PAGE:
What is Retro-Commissioning?
Background: The Unrealized Promise of Building Automation Systems
In the 1980s and 1990s, DDC energy management systems (EMS) were being installed in large buildings throughout the country with claims that they would reduce energy usage. That turned out to be a false claim. An EMS saves energy no better than a hammer builds a house. The EMS is a tool that can be used for good or ill, just as a hammer can be used to build or destroy. With an EMS, an unsophisticated building operator, through use of overrides and poorly chosen setpoints, can waste much more energy than he would have in the past.
For most building operators, the main focus of day-to-day activities is to avoid hot and cold calls. Energy efficiency falls far down the list of concerns. Often this emphasis on avoiding complaints leads to overrides of control settings which may waste significant amounts of energy.
There are other causes that lead to EMS systems not saving energy. Many EMS installers don’t understand energy conservation either. They understand how to install EMS systems, and make them work. However, due to ignorance, poor contract scope, not enough hours budgeted to the job, or value engineering, many energy efficiency strategies are just not programmed into the EMS, which might otherwise have reduced energy usage.
Introducing Retro-Commissioning: The Solution to Underperforming Building Automation Systems
In the 2000s and 2010s Retro-commissioning (RCx) has come along as a popular means to reduce energy usage. Now, all the energy that was supposed to be saved when the EMS was installed, can now be saved because RCx can optimize the EMS, implement missing energy efficient strategies, and reduce energy waste.
According to some authoritative sources, RCx is supposed to get the building back working as it had been originally designed. However, as many in the energy efficiency business know, the original design is often not energy efficient, as it is often the work of architects, whose main focus and area of expertise has not been energy efficiency. A better definition of RCx is to take the building and its controls as they currently are, and to optimize the controls to make the building as energy efficient as is economically feasible, while still maintaining occupant comfort. This optimization is usually done through a combination of repairing control devices (such as economizer dampers), replacing broken components (such as leaky valves, broken VFDs, or faulty sensors), and reprogramming control sequences so that they reduce energy usage.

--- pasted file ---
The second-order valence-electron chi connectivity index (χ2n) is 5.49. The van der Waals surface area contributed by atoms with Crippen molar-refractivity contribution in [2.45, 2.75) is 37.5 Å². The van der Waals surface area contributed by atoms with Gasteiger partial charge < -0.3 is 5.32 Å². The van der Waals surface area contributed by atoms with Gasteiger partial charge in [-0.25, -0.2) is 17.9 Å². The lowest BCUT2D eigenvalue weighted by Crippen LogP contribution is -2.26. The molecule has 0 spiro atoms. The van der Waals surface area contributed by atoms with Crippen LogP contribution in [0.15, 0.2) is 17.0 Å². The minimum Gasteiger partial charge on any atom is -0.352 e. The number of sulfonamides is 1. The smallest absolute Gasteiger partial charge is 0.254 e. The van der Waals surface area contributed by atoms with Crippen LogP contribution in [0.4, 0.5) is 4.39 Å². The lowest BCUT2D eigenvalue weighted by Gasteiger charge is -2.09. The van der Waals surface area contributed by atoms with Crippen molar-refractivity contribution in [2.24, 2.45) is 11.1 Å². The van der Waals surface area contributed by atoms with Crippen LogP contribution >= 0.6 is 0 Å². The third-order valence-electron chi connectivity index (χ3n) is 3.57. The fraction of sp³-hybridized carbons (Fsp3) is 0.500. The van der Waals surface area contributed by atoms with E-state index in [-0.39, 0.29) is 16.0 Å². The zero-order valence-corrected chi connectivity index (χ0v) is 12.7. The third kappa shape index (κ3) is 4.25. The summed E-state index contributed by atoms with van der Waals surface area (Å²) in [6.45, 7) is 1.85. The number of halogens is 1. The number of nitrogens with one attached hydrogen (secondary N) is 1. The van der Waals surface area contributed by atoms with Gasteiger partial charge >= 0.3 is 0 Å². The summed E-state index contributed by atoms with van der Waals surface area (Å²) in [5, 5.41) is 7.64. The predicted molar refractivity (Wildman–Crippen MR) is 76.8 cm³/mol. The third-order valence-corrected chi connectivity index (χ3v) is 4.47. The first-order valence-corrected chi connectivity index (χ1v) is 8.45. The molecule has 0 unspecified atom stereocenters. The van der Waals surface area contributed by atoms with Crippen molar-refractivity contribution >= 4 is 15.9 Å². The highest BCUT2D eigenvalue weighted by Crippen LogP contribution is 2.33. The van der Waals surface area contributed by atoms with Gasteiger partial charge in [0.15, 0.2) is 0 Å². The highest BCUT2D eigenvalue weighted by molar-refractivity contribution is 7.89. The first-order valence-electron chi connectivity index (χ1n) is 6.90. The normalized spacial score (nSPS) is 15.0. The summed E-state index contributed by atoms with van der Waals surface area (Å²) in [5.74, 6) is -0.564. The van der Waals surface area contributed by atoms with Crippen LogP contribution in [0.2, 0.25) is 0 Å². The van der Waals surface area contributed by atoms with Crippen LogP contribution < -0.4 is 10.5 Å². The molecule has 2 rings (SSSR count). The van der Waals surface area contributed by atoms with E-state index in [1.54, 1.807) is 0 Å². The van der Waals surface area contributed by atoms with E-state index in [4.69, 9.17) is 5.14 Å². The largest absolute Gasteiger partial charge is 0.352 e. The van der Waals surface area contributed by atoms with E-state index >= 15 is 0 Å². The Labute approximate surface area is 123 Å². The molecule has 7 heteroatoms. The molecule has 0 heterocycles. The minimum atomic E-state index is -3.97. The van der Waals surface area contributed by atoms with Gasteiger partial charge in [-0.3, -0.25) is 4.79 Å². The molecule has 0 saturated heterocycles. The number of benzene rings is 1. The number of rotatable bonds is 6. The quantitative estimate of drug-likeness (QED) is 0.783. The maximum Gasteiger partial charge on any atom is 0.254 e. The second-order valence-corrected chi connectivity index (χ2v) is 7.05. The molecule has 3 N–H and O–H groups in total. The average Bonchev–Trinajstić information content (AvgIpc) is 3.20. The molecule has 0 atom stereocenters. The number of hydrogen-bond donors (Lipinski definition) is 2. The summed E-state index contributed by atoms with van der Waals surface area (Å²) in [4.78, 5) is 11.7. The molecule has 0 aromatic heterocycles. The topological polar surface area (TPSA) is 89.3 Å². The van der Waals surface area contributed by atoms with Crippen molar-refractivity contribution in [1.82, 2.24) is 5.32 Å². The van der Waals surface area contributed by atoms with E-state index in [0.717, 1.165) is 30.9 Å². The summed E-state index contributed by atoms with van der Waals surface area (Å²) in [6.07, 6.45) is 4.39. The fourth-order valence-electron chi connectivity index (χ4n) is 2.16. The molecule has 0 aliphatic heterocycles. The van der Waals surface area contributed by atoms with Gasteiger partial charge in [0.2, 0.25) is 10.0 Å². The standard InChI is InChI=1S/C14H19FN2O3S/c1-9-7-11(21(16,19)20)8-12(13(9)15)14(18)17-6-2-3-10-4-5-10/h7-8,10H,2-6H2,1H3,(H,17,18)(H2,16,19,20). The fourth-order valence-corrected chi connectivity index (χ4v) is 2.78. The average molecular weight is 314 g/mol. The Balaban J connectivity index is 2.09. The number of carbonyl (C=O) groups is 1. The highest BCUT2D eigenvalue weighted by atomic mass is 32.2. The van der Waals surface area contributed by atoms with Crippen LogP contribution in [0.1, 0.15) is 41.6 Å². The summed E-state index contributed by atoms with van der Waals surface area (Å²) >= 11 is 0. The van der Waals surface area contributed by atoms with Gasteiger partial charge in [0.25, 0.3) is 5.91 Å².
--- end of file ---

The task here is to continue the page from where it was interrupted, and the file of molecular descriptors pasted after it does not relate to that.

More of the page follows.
Whereas energy audits often focus on replacing inefficient equipment with more efficient equipment, RCx focuses on optimizing the control of this equipment.
Typical RCx measures include:
- Replacing temperature and pressure sensors,
- Repairing economizers,
- Scheduling HVAC systems,
- Implementing heating and cooling lockouts,
- Implementing temperature and pressure resets,
- and many more.
RCx studies are more detailed than energy audits. While an energy audit typically involves one visit to a facility, and recommendations are made based on one view of a moving target, RCx employs functional testing, trend logging, and/or data logging to get a better, more in depth, understanding of how the hvac equipment responds to varying conditions. A good RCx study will capture an understanding of how the building operates during the entire year. An RCx study will identify inefficiencies that cannot be found during an energy audit, and RCx will determine the root cause of the problem, so that specific recommendations can be made. Finally, once the recommendations have been made, and the measures have been implemented, RCx often includes a measurement and verification phase, to quantify the savings the measures are actually providing.
RCx is expensive relative to audits, however, the results are usually quite favorable. The building owner can spend the thousands on new equipment, which may or may not work as advertised, or commission an RCx study which not only provides a good return on investment, but also measures and verifies that the savings have actually occurred.